• Zywave: What Do Clients Look for in a Broker?

    *This post is excerpted from an article I wrote for a copywriting client, as part of my freelance writing services.

    Zywave partners who serve businesses may have noticed that the insurance landscape has changed over the past several years. Whether you sell benefits packages or commercial lines, your clients expect more from you. No longer are brokers simple salespeople, finding their clients a good price on insurance products. Sure, you still have your basic, core responsibilities. You help your clients manage costs. You assist with compliance. But these services won’t set your agency apart.

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  • Zywave: Using the Consultative Sales Approach

    *This post is excerpted from an article I wrote for a copywriting client, as part of my freelance writing services.

    Zywave partners know that a good broker-client relationship is essential to establishing trust.

    The consultative sales approach can help you build that client-broker relationship right from the start. You can use that rapport to propel your business to bigger and better sales. Our partners successfully use this approach as part of their for P&C insurance marketing strategy.

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  • Client Success Stories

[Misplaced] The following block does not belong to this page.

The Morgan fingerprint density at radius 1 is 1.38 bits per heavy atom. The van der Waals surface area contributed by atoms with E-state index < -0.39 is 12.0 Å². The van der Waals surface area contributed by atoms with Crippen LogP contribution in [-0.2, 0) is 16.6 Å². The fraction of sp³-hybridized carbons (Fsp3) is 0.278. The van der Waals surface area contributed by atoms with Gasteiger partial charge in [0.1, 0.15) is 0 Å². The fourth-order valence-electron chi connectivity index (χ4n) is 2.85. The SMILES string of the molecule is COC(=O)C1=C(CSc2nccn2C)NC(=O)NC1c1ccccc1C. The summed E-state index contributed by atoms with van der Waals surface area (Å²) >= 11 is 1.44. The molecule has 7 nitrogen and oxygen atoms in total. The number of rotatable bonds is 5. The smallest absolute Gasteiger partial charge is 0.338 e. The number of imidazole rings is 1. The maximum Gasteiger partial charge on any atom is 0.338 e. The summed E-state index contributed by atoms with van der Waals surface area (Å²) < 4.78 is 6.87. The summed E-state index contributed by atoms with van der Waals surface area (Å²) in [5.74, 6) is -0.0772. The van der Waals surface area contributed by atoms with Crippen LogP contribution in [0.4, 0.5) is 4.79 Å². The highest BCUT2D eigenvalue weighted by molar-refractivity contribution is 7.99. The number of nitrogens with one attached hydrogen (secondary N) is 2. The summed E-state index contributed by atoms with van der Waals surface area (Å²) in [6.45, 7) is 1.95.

As a freelance writer and content creator, I often produce success stories for my business clients. Here are a few examples:

    Winning New Business and Retaining Current Clients: The Buursma Agency

    *The following is excerpted from a success story I wrote for a client and originally published on zywave.com:

    The Buursma Agency is well-known in West Michigan as a qualified provider of insurance products both for groups and individuals, for health, life, disability, dental, vision and Medicare planning.

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    Increasing Revenue with Integrated Applications: Cornerstone Group

    *The following is excerpted from a client success story originally published on Zywave.com:

    Founded in 1982, Cornerstone Group and its staff are distinguished by a tradition of integrity, industry leadership and excellence in the areas of employee benefits and insurances, as well as financial and retirement services.